London Reconnections reports that Heathrow Airtrack — the old proposal to link ready-built platforms under Heathrow T5 to Waterloo via the Windsor lines through Staines and Putney — has been quietly shelved.  It was never a very interesting railway and, since I don’t anticipate using any airport in the foreseeable future, I have difficulty caring about its demise.  But it’s a vaguely interesting story, I think, for the reason that it was dropped.  Interesting to hardcore transport nerds, at least.

Because these railway lines out of Waterloo are already heavily used commuter lines, introducing a new Airtrack service to the system would require some difficult timetable shuffling and fiddling with routes to make everything fit in.  Train times on the Chiswick/Brentford branch and on the Egham branch — lines that Airtrack itself needn’t even use — would have to change in order to open slots on the shared tracks around Waterloo and Staines.  Those routes each have three level-crossings, which introduces a road/rail conflict.

The three level crossings on the Chiswick/Brentford branch are not important.  They are all on unclassified residential streets with nearby main roads that have bridges.  Probably they should just be closed and replaced with footbridges — I’m sure the budgetary and safety cases must be strong.  Increased train frequency could lead to long block closures of these crossings during rush hour, and it wouldn’t matter.  No bus routes use these roads.  A few west London Chelsea Tractor drivers might get upset at the loss of a ratrun.  Boo hoo.

What matters are the Egham crossings, all on relatively important roads into the town and its residential areas, without realistic alternative routes.  The residents of Egham are adamant that, while Chiswick and Brentford residents shouldn’t need to run a car, out there in the wild rural isolation of Egham it’s simply not possible to survive without a Range Rover to take the kids to school (have you seen the state of the school bus and the sort of children who use it?).  Lets not argue that one right now.  There is much demand on the roads in Egham, and the changes to train times and frequencies caused by Airtrack could increase the length and frequency of crossing closures to the point where supply is insufficient to meet demand, and the queues become too long for the road phases of the crossing.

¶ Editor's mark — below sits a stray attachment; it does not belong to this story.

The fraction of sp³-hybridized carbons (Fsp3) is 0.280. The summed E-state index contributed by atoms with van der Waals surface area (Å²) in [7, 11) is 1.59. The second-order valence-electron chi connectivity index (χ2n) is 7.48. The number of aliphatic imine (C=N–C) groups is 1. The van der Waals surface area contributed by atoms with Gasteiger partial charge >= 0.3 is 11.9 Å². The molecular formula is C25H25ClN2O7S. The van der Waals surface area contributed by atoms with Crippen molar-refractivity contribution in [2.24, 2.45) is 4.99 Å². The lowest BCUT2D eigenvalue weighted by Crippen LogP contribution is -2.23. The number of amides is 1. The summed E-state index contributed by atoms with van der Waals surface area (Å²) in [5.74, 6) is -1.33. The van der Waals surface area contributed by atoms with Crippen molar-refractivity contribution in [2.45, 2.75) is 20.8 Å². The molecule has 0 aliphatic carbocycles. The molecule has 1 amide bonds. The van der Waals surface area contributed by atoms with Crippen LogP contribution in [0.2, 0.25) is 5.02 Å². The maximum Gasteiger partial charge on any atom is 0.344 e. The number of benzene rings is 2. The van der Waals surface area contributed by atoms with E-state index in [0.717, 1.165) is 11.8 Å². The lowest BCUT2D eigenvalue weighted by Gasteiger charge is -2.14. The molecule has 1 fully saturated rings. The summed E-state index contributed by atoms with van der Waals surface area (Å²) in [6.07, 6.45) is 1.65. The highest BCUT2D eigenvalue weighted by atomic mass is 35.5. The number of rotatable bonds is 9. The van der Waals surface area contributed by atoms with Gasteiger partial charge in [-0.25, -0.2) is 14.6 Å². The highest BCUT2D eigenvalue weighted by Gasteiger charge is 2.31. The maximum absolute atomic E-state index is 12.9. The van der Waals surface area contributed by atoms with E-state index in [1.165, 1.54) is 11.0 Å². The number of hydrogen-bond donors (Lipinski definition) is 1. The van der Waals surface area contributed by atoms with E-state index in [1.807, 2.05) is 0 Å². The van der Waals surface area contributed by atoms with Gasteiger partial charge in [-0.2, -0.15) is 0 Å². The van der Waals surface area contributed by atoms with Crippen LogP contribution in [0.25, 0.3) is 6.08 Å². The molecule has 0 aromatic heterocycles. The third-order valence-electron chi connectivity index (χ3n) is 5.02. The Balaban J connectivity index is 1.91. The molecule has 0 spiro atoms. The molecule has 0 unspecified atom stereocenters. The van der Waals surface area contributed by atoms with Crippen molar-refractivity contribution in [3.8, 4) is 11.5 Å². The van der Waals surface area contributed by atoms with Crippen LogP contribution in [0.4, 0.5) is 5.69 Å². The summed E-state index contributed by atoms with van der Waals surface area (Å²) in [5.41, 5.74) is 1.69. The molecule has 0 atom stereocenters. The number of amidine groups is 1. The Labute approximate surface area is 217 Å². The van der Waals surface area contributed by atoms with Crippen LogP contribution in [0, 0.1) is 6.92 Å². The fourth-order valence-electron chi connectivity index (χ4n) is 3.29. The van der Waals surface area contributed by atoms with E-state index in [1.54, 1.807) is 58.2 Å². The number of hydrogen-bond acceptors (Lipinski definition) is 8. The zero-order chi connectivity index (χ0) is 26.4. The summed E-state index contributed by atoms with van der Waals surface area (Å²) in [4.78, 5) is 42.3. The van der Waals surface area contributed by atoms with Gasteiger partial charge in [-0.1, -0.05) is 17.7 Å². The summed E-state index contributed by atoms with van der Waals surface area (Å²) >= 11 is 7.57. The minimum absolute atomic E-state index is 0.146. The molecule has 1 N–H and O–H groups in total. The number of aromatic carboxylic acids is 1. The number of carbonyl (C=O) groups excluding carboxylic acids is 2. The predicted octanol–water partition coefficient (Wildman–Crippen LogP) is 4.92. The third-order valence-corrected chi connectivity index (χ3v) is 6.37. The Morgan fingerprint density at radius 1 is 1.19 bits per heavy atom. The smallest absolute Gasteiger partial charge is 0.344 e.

It’s a nice demonstration of why our transport system is in the condition it’s in: those clever solutions that you like to make up when you’re bored on a delayed train won’t work, because in such a complex and close-to-capacity system as the British railway network, any tinkering has massive knock-on effects elsewhere.  Run another train here?  Add a few carriages to that service?  Build a new branch to Heathrow?  It’s a bit more complicated than that.  Sometimes building a whole new railway, like Crossrail or HS2, is cheaper and easier than trying to untangle the age old lines we already have.

Oh, but, why don’t they just build bridges over the railway in place of the level crossings, you say?  Another of your excellent ideas, and that’s where we get to the really nerdily interesting bit.  Currently, the presence of level crossings in the town make the ‘B’ roads that run south through it marginally less inviting to the motorist than the busy A30 and A320 bypasses.  Replace the crossings with bridges and Egham becomes a ratrun.  The minor inconvenience of waiting at the gates is the price the townsfolk pay for relatively quiet and livable streets.  The extra road capacity would change the congestion profile of the main roads, and over time, change the business profile of the high street and the social profile of the town.  In the chaotic complexity of the road network, a tiny tweak can set in motion slow but significant changes.  So we can’t run trains from Waterloo to Heathrow because it would necessitate the creation of a ratrun for motorists through a town that the Heathrow railway wouldn’t even run through.

Resolving these road/rail and resident/ratrunner conflicts is, of course, just a political decision.  Any decision will inconvenience a lot of people and have long term, surprisingly far-reaching, and not entirely predictable consequences. The politician’s job is to decide who to inconvenience more; which option is expected have less problematic consequences.  There is no one objectively right answer.

It just happens, though, that Egham is in Runnymede & Weybridge, the constituency that elected our dear transport secretary.  I didn’t say there weren’t any objectively wrong answers.